Congenital Diaphragmatic Hernia

Sunita Goel
Lecturer in Anaesthesiology, B J Wadia Children's hospital, Mumbai, India
First Created: 12/31/2001 

Associated Conditions Seen With Congenital Diaphragmatic Hernia

Malrotation- 90%

CNS defects (spina bifida, hydrocephalus, cerebral dysgenesis)- 30%

Cardiovascular defects (ASD, VSD, coarctation of aorta, TOF)- 20%

Chromosomal disorders (Trisomy 18 and 21)- 5 - 15%

Development of the Diaphragm and Respiratory System

Diaphragm is composed of several components:

  • Septum transversum: forms the central tendon
  • Pleuroperitoneal membrane: forms the dorsolateral portion
  • Intercostal muscle group: forms the posterior lateral portion
  • Esophageal mesentry: forms the dorsal crura

In 7th week of gestation, peritoneal folds extend medially to fuse with central tendon. If the fusion is incomplete, the defect is well established by 10 to 12 weeks of gestation. Size of the defect varies from 2 cm to complete agenesis of the diaphragm

Development of the Respiratory System

Normal Development

  • 4 weeks: Ventral out pouching of foregut
  • 16 weeks: Successive branching of bronchi increase in alveolar air spaces
  • 24 weeks to 8 years of age: development of alveolus

In CDH, there is interruption of bronchial airway branching at 10 weeks gestation. The ipsilateral lung development is retarded at 12th - 14th generation. Contralateral lung development is retarded at 16th - 18th generation. Development of Type 1 alveolar epithelium is arrested.

Factors Involved in Abnormal Lung Development (Table 1)

Factors Involved in Abnormal Lung Development

Congenital Diaphragmatic Hernia - Incidence

Seen in 1 out of 5000 newborns. Posterolateral (Foramen of Bochdalek) hernia is more common with incidence of almost 80% (L > R). Anteromedial (Foramen of Morgagni), Esophageal hernia and Bilateral hernias are less common. Overall mortality (with modern treatment) is 50% and morbidity remains high.


Tachypnea, cyanosis, respiratory distress

Cardiac sounds and impulse shifted to contralateral side of hernia

Absent breath sounds on side of hernia

Scaphoid abdomen

Bowel sounds on side of hernia

Poor Prognostic Factors

  • Presence of cardiac anomalies
  • Underdevelopment of cardiac ventricular chambers
  • Polyhydramnios
  • Diagnosis before 25 weeks of gestation
  • Presence of liver or stomach

Chest X Ray Findings

Chest X ray Findings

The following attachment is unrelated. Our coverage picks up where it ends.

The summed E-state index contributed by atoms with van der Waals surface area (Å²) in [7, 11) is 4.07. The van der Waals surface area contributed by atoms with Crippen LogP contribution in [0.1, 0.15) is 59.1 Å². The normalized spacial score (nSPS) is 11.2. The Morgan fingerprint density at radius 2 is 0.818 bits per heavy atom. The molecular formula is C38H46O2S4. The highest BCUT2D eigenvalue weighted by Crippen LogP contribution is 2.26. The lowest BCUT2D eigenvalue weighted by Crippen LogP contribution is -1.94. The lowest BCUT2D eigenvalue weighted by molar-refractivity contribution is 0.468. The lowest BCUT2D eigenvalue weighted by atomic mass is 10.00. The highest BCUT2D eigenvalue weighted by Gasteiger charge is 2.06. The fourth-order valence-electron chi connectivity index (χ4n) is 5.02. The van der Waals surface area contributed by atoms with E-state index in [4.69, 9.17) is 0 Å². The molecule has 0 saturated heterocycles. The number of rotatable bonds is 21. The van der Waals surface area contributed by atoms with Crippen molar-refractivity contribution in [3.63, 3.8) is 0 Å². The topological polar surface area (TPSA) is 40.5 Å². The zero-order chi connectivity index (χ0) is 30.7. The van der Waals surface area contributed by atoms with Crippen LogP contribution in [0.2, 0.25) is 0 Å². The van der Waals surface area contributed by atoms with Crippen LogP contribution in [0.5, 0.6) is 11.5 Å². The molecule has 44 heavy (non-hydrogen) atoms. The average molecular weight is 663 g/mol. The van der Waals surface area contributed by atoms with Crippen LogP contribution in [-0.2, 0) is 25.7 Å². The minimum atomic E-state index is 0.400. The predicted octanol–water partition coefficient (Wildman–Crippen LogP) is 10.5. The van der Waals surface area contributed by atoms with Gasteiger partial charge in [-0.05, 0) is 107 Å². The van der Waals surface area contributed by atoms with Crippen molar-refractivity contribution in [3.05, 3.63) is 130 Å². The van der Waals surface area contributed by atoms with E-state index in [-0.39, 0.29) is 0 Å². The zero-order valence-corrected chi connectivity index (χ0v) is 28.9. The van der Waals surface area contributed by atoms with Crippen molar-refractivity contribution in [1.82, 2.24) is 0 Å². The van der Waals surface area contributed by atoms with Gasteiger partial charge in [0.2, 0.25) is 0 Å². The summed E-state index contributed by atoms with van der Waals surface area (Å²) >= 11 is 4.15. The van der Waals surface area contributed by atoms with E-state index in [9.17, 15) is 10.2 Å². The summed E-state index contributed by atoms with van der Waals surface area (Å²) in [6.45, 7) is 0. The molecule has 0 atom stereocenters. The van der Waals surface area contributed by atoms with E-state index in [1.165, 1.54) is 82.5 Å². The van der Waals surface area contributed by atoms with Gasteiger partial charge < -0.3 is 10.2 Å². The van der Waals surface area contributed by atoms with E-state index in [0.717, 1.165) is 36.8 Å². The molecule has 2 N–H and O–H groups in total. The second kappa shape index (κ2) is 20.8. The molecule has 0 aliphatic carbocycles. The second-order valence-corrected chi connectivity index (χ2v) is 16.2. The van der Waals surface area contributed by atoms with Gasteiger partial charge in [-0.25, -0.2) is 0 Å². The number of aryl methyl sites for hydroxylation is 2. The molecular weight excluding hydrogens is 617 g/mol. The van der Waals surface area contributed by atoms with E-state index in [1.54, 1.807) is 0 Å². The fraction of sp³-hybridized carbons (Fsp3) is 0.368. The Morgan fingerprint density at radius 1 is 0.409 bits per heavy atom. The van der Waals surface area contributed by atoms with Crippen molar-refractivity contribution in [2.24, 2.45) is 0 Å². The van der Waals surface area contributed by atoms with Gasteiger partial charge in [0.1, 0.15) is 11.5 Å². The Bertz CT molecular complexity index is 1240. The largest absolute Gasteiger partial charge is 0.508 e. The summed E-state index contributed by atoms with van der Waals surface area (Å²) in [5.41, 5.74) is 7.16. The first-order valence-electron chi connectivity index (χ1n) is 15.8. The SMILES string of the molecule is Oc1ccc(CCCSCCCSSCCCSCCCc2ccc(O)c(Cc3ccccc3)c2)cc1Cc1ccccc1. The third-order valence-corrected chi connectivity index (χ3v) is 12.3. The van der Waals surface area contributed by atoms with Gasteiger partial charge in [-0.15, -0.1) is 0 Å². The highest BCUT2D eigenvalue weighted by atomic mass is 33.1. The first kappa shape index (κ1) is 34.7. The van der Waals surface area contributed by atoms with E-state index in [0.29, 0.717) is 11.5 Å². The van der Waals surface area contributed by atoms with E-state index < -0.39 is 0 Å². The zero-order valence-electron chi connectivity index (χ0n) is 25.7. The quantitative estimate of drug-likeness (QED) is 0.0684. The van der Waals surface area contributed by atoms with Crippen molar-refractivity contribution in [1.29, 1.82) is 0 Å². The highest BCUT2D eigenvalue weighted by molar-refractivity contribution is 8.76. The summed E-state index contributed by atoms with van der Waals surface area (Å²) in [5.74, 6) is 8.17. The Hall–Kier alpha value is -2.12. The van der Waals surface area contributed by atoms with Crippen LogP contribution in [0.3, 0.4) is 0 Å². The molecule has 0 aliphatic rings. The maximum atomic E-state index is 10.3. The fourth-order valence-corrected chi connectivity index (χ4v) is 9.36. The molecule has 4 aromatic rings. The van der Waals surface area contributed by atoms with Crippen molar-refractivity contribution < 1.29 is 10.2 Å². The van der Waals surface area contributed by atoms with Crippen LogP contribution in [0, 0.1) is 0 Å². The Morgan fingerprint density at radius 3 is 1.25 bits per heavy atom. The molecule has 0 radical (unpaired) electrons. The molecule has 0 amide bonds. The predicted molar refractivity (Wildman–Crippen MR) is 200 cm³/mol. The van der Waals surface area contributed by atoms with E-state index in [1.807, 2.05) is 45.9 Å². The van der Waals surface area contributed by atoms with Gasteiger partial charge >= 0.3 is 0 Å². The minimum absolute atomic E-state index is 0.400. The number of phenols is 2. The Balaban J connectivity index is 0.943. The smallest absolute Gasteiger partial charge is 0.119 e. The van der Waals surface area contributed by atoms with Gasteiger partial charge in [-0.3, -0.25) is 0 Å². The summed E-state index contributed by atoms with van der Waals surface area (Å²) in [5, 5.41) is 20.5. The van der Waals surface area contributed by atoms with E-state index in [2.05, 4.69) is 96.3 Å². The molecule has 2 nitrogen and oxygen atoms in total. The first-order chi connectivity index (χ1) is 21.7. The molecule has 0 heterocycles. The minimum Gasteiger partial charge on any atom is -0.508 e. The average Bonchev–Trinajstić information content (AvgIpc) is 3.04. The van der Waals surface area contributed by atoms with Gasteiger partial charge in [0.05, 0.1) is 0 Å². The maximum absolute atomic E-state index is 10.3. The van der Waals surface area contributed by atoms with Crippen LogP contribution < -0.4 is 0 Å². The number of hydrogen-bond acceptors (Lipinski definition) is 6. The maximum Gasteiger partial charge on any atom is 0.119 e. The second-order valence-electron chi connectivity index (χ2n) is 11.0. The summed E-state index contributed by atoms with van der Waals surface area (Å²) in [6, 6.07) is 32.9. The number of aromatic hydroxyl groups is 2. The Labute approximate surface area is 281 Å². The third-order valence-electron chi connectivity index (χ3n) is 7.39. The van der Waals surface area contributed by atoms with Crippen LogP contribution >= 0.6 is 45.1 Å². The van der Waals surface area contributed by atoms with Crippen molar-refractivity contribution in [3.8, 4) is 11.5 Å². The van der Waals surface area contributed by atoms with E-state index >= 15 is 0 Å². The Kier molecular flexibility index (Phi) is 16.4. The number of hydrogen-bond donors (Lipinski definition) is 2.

Chest X ray Findings

Chest X ray Findings

Management In Delivery Room And NICU

  • Intubate. Avoid ventilation with Ambu bag or mask due to risk of gastric distention, which will further compromise respiratory and cardiac function
  • Positive Pressure Ventilation(see Table 2). Hyperventilation. Maintain pH >7.5. Peak inspiratory pressure <30 cm H2O (watch for pneumothorax). High frequency ventilation
  • Passage of NG tube to decompress stomach
  • IV access and fluid resuscitation

Factors Contributing to Lung Injury in PPV (Table 2)

Factors Contributing to Lung Injury in PPV

Additional Treatment Modalities

Extracorporeal Membrane Oxygenation: Current guidelines are unclear.

Aims of therapy

  • To limit airway pressure and oxygen toxicity
  • To eliminate shunting
  • To reverse systemic hypoxemia
  • To reduce pulmonary blood flow
  • To allow gradual expansion of lung

Problems with ECMO

  • Technical complications in 20% of patients
  • Tubing rupture or disconnection
  • Clotting disorders
  • Air embolism
  • Oxygenator failure
  • Heat exchanger malfunction
  • Power failure
  • Malpositioning of cannula
  • Inadvertent decannulation
  • 10% human error
  • Open air entry port (potentially fatal)
  • Blood loss due to disconnection
  • Extremely labor intensive (12 to 34 ECMO specialists recommended)

Congenital Diaphragmatic Hernia - Surgery

Surgical Repair with Gore-Tex patch

Congenital Diaphragmatic Hernia

Congenital Diaphragmatic Hernia

Early vs Late Repair

There is no difference in survival (75% versus 72%)

Long Term Survival and Morbidity

  • 10% mental retardation
  • 12% seizures
  • 21% requires hearing aid
  • 45% have significant developmental delays (More significant in infants who underwent repairs, longer duration of ECMO)
  • Chronic pulmonary insufficiency (62% of survivors)
  • Pectus excavatum, scoliosis
  • Distortion of GE angle, malrotation, reflux, GI dysmotility, failure to thrive (20 - 89% in those with repair done)
  • Primary lung hypoplasia, Bronchopulmonary dysplasia, Oxygen toxicity, Barotrauma
  • Chronic aspiration from GE reflux
  • Reactive airway disease

Congenital Diaphragmatic Hernia Congenital Diaphragmatic Hernia 2001-12-31
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